A cross sectional study was conducted on a total of 410 zebu cattle in selected Kebeles of Diga Woreda, Western Ethiopia. The purposes of the study were to determine the prevalence and species of trypanosomes infecting cattle using buffy coat darkground-phase contrast technique and thin blood smear and to assess the associations of common complaints observed by cattle owners with detected trypanosomosis. An overall prevalence of 5.85% was recorded and no statistical significant difference in the prevalence between the Kebeles involved in the present study. The species of trypanosomes identified were Trypanosoma Congolese(54.17%) followed by, Trypanosoma Vivax (37.5%) and Trypanosoma Brucei (8.33%). Trypanosome infection rate based on different age groups was not found statistically significant (P > 0.05). Sex-wise prevalence of 7.47 and 3.55% were recorded in female and male cattle, respectively. Upon case history assessment, the likelihood of cattle with poor body condition to be trypanosome positive was higher when compared to animals with good body condition (OR = 15.82, 95% CI = 5.9- 44.6). Besides cattle with anaemic status were 52.4 times (OR = 52.4, 95% CI = 8.2-216) more likely to have trypanosome infection than non anaemic animals. The mean PCV value of parasitemic animals (20.04%) was lower (P < 0.05) than that of aparasitemic cattle (26.85%). In conclusion, the result of this survey indicated that bovine trypanosomosis is potentially a major constraint to the livestock production and common clinical signs loss of weight and anemia could be considered as one option to keep the disease in check for cattle owners in the area.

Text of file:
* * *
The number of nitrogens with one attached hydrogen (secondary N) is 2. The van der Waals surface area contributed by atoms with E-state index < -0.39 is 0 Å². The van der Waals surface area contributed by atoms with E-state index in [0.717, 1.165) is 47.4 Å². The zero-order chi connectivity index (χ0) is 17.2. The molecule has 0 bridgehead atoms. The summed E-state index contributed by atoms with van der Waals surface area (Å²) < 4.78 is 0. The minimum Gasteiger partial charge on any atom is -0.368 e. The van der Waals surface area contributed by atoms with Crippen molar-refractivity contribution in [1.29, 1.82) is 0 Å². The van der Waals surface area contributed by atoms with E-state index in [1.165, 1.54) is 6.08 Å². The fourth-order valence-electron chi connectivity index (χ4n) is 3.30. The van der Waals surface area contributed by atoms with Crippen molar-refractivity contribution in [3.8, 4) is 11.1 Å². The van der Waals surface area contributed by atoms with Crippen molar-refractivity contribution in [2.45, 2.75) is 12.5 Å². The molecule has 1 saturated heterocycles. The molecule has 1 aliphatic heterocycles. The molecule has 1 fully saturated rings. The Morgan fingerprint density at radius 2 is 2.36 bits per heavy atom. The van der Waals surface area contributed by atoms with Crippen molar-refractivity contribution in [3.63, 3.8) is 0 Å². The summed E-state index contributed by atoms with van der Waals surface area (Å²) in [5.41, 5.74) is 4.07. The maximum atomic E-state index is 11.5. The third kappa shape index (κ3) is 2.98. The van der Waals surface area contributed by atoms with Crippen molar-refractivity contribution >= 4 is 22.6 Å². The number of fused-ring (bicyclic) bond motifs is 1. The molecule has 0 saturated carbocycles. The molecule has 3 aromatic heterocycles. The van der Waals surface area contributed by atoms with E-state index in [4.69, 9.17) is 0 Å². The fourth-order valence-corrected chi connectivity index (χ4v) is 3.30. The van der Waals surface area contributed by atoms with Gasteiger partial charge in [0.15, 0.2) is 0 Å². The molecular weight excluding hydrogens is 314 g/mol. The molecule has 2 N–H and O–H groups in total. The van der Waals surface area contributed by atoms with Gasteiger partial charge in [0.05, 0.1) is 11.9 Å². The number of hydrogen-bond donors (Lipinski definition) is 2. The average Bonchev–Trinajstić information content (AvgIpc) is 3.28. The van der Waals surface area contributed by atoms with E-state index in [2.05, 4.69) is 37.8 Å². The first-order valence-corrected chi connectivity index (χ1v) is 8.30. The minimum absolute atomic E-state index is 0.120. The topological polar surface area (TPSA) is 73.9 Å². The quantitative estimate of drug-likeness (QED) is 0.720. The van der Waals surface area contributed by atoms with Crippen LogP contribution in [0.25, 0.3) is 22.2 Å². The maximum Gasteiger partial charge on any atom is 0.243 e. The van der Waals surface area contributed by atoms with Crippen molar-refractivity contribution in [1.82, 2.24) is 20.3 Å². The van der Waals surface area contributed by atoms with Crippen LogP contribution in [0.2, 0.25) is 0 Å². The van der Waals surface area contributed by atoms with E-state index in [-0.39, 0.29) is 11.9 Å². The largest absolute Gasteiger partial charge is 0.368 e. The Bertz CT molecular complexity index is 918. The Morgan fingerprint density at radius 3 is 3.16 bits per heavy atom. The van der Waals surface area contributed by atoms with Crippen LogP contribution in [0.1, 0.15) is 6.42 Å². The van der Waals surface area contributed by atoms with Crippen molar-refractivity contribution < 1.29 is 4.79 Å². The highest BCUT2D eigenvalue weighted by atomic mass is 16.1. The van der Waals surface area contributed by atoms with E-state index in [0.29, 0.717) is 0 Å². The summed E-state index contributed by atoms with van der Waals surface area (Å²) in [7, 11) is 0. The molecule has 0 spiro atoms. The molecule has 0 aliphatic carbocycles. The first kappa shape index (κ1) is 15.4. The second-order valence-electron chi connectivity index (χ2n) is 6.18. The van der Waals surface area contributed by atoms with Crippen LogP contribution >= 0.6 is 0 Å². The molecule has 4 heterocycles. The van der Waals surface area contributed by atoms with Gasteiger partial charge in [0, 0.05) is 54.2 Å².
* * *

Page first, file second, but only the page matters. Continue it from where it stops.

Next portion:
Key words: Cattle, clinical signs, Diga Woreda, Ethiopia, prevalence, trypanosomosis.
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